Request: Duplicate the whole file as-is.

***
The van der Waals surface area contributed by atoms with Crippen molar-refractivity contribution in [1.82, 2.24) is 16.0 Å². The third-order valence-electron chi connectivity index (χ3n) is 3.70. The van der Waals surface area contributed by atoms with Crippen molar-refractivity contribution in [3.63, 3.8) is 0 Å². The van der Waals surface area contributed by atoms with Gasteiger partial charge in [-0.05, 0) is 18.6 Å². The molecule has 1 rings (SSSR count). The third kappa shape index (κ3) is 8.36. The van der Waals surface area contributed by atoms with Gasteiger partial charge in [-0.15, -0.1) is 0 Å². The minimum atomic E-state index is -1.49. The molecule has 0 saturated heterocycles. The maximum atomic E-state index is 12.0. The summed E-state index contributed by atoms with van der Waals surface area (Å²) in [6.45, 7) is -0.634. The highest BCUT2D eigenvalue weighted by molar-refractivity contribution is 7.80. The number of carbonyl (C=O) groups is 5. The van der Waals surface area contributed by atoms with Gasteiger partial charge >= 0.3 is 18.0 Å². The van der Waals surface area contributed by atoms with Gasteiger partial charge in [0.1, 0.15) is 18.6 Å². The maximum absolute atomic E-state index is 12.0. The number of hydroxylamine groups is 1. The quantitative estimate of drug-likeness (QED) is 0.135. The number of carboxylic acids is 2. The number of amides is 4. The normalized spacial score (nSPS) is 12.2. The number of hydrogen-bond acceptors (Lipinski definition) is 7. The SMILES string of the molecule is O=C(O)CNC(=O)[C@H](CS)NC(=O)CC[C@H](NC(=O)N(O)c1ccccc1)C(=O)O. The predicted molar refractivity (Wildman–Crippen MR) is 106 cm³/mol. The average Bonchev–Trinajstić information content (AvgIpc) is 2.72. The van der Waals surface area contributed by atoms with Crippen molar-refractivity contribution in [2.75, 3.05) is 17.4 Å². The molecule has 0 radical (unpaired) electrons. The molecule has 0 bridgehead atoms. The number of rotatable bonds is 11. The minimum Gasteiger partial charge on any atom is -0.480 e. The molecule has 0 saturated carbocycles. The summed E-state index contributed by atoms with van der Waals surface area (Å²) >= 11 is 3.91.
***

The van der Waals surface area contributed by atoms with Crippen molar-refractivity contribution in [1.82, 2.24) is 16.0 Å². The third-order valence-electron chi connectivity index (χ3n) is 3.70. The van der Waals surface area contributed by atoms with Crippen molar-refractivity contribution in [3.63, 3.8) is 0 Å². The van der Waals surface area contributed by atoms with Gasteiger partial charge in [-0.05, 0) is 18.6 Å². The molecule has 1 rings (SSSR count). The third kappa shape index (κ3) is 8.36. The van der Waals surface area contributed by atoms with Gasteiger partial charge in [-0.15, -0.1) is 0 Å². The minimum atomic E-state index is -1.49. The molecule has 0 saturated heterocycles. The maximum atomic E-state index is 12.0. The summed E-state index contributed by atoms with van der Waals surface area (Å²) in [6.45, 7) is -0.634. The highest BCUT2D eigenvalue weighted by molar-refractivity contribution is 7.80. The number of carbonyl (C=O) groups is 5. The van der Waals surface area contributed by atoms with Gasteiger partial charge >= 0.3 is 18.0 Å². The van der Waals surface area contributed by atoms with Gasteiger partial charge in [0.1, 0.15) is 18.6 Å². The maximum absolute atomic E-state index is 12.0. The number of hydroxylamine groups is 1. The quantitative estimate of drug-likeness (QED) is 0.135. The number of carboxylic acids is 2. The number of amides is 4. The normalized spacial score (nSPS) is 12.2. The number of hydrogen-bond acceptors (Lipinski definition) is 7. The SMILES string of the molecule is O=C(O)CNC(=O)[C@H](CS)NC(=O)CC[C@H](NC(=O)N(O)c1ccccc1)C(=O)O. The predicted molar refractivity (Wildman–Crippen MR) is 106 cm³/mol. The average Bonchev–Trinajstić information content (AvgIpc) is 2.72. The van der Waals surface area contributed by atoms with Crippen molar-refractivity contribution in [2.75, 3.05) is 17.4 Å². The molecule has 0 radical (unpaired) electrons. The molecule has 0 bridgehead atoms. The number of rotatable bonds is 11. The minimum Gasteiger partial charge on any atom is -0.480 e. The molecule has 0 saturated carbocycles. The summed E-state index contributed by atoms with van der Waals surface area (Å²) >= 11 is 3.91.